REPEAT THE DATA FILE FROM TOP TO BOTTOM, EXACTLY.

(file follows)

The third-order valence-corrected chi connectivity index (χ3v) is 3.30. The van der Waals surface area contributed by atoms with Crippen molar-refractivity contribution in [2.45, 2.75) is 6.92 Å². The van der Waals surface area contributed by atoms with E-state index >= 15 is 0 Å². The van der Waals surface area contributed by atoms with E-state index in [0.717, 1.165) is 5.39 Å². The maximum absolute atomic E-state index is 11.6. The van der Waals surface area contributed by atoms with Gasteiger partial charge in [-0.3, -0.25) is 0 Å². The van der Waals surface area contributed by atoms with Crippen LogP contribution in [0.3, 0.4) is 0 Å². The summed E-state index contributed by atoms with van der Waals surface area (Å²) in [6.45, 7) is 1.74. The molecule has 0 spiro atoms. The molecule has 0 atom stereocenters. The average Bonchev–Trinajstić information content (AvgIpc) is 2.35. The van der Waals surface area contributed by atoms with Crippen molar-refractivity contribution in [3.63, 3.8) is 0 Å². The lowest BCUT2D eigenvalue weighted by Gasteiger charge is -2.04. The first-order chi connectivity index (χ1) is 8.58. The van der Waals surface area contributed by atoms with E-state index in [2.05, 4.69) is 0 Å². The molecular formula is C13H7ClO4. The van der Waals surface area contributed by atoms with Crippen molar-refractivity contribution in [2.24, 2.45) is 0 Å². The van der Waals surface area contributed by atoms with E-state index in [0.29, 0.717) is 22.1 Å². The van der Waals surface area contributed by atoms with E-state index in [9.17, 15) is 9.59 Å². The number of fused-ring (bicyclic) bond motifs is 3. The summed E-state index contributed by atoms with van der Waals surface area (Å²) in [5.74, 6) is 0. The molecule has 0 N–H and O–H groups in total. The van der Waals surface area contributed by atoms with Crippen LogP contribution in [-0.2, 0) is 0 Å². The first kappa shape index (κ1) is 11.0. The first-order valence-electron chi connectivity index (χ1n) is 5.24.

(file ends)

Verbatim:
The third-order valence-corrected chi connectivity index (χ3v) is 3.30. The van der Waals surface area contributed by atoms with Crippen molar-refractivity contribution in [2.45, 2.75) is 6.92 Å². The van der Waals surface area contributed by atoms with E-state index >= 15 is 0 Å². The van der Waals surface area contributed by atoms with E-state index in [0.717, 1.165) is 5.39 Å². The maximum absolute atomic E-state index is 11.6. The van der Waals surface area contributed by atoms with Gasteiger partial charge in [-0.3, -0.25) is 0 Å². The van der Waals surface area contributed by atoms with Crippen LogP contribution in [0.3, 0.4) is 0 Å². The summed E-state index contributed by atoms with van der Waals surface area (Å²) in [6.45, 7) is 1.74. The molecule has 0 spiro atoms. The molecule has 0 atom stereocenters. The average Bonchev–Trinajstić information content (AvgIpc) is 2.35. The van der Waals surface area contributed by atoms with Crippen molar-refractivity contribution in [3.63, 3.8) is 0 Å². The lowest BCUT2D eigenvalue weighted by Gasteiger charge is -2.04. The first-order chi connectivity index (χ1) is 8.58. The van der Waals surface area contributed by atoms with E-state index in [2.05, 4.69) is 0 Å². The molecular formula is C13H7ClO4. The van der Waals surface area contributed by atoms with Crippen molar-refractivity contribution in [2.24, 2.45) is 0 Å². The van der Waals surface area contributed by atoms with E-state index in [0.29, 0.717) is 22.1 Å². The van der Waals surface area contributed by atoms with E-state index in [9.17, 15) is 9.59 Å². The number of fused-ring (bicyclic) bond motifs is 3. The summed E-state index contributed by atoms with van der Waals surface area (Å²) in [5.74, 6) is 0. The molecule has 0 N–H and O–H groups in total. The van der Waals surface area contributed by atoms with Crippen LogP contribution in [-0.2, 0) is 0 Å². The first kappa shape index (κ1) is 11.0. The first-order valence-electron chi connectivity index (χ1n) is 5.24.